The custom of using quality pitchers as relief specialists has been accepted for decades. Yet, the idea that a pitcher is supposed to finish his starts still burns brightly in the hearts of Japan's baseball men.
Twenty-five years ago, most starting pitchers were doomed to throw out their arms in the pursuit of complete games because that was what was expected. It was as if managers believed pennants were won by pitching quality and the only measure of that quality was complete games.
Fortunately, those days are no longer with us. Even the media's crankiest representatives now understand that four innings of competent relief in a victory is preferable to leaving a starter in too long in a loss.
Baseball people love to say, "Results are everything." Unfortunately, one is just as likely to hear that from a manager who thinks the sacrifice bunt is an optimal tactic when trailing by five runs in the sixth.
In regards to the pitching paradigm shift, the apex--or nadir if you prefer--came on Nov. 1, 2007. That night, Daisuke Yamai retired the first 24 batters he faced before taking a seat so closer Hitoki Iwase could finish Game 5 of the Japan Series and clinch the championship with a one-run save.
Instead of giving Yamai the chance to become the legend of the fall, Chunichi manager Hiromitsu Ochiai, who acts as if he genuinely believes results are all that matter, went for the jugular.
At the other end of the spectrum are the Yomiuri Giants. The team that is pro yakyu's high temple of orthodoxy has struggled to adapt to this shift.
Since Tetsuharu Kawakami stepped down as manager in 1974, the Giants have not developed a bullpen closer who has been reliable for much more than a season. Considering their lack of success in this area, one can only assume it has not been a high priority in Yomiuri Land.
Tatsunori Hara is now a big hit in his second stint as Giants skipper, winning three Central League titles in four seasons. His first term, however, ended largely because his bullpen collapsed in 2003.
"You can't win without a closer," he told The Hot Corner during that summer's All-Star break.
Hara supported his hypothesis by running the suddenly ineffective Junichi Kawahara out to the mound over and over until Yomiuri's season unraveled. In September, with daily media reports that the team's owner would fire him if he lost another crucial game, Hara announced he would quit at the end of the season.
Some people might have been able to fix the problem, but at that time, Hara wasn't one of them. In the past three seasons, however, Hara has had a crackerjack relief crew.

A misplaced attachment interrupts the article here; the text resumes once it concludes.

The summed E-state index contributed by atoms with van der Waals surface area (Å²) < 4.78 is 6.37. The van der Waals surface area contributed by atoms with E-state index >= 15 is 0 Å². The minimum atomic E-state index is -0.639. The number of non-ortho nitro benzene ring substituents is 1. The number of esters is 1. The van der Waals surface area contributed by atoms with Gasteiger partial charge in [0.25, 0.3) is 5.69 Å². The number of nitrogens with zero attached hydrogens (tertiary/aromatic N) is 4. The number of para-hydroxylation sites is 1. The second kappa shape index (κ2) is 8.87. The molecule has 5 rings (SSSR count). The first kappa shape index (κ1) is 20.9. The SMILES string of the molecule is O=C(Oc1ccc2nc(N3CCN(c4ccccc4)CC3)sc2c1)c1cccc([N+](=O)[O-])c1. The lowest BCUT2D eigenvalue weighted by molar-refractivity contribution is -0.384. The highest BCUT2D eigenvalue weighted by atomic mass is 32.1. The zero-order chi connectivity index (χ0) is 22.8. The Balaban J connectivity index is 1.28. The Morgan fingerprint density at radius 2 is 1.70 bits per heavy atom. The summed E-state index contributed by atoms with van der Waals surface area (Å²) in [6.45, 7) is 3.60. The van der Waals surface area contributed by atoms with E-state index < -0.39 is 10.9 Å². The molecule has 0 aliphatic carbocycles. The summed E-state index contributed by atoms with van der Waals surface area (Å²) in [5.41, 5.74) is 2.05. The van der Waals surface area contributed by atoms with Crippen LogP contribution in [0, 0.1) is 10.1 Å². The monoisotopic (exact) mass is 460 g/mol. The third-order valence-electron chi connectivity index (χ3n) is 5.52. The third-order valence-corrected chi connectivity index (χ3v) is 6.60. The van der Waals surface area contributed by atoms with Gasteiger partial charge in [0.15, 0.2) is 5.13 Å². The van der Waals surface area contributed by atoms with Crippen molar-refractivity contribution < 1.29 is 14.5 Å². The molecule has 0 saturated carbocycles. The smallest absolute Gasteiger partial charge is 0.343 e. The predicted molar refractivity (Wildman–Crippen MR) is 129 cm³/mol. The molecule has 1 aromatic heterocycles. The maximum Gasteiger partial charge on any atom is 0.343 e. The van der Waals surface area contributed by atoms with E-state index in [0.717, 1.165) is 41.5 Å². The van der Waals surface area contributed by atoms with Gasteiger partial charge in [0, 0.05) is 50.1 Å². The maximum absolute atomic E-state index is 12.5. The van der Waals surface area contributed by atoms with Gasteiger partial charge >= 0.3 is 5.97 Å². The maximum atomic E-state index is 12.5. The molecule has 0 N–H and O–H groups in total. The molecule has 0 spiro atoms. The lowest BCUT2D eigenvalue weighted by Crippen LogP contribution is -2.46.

In 2007, he forced rehabilitating ace Koji Uehara to work out of the pen, and the right-hander saved 32 games, breaking Hiroshi Ishige's 14-year-old team record of 30. Last year, Marc Kroon saved 42. Although he saved just 27 games this past season, it made him the first Yomiuri pitcher with two 20-save seasons.
Of course, Kroon was a finished product before the Giants signed him away from Yokohama, where he saved 84 games over three seasons.
Although two of Hara's best relievers, Daisuke Ochi and Tetsuya Yamaguchi, came up through the system, the bulk of his bullpen grew up elsewhere. In addition to Kroon, Hara now has a trio of former PL saves leaders: Kiyoshi Toyoda, Micheal Nakamura and Masahide Kobayashi.
In his recent run, Hara's greatest success has been turning around the Giants' talent development. The farm system withered after 1993, when Yomiuri forced other clubs to accept free agency so veteran stars would be free to join the Giants. The club's focus switched to acquisition--getting the biggest name veterans and amateurs available.
The team, however, got old and slow as lower-level draft picks rotted their careers away on the farm team.
Hara, though, has pumped fresh talent into the club, making the squad younger, faster and more dynamic. Yet when it comes to a reliable, homegrown relief ace, the skipper has gotten nowhere.
But don't worry, Giants fans. There's always the tried--if not always true--method of getting the player you need: Just take someone else's.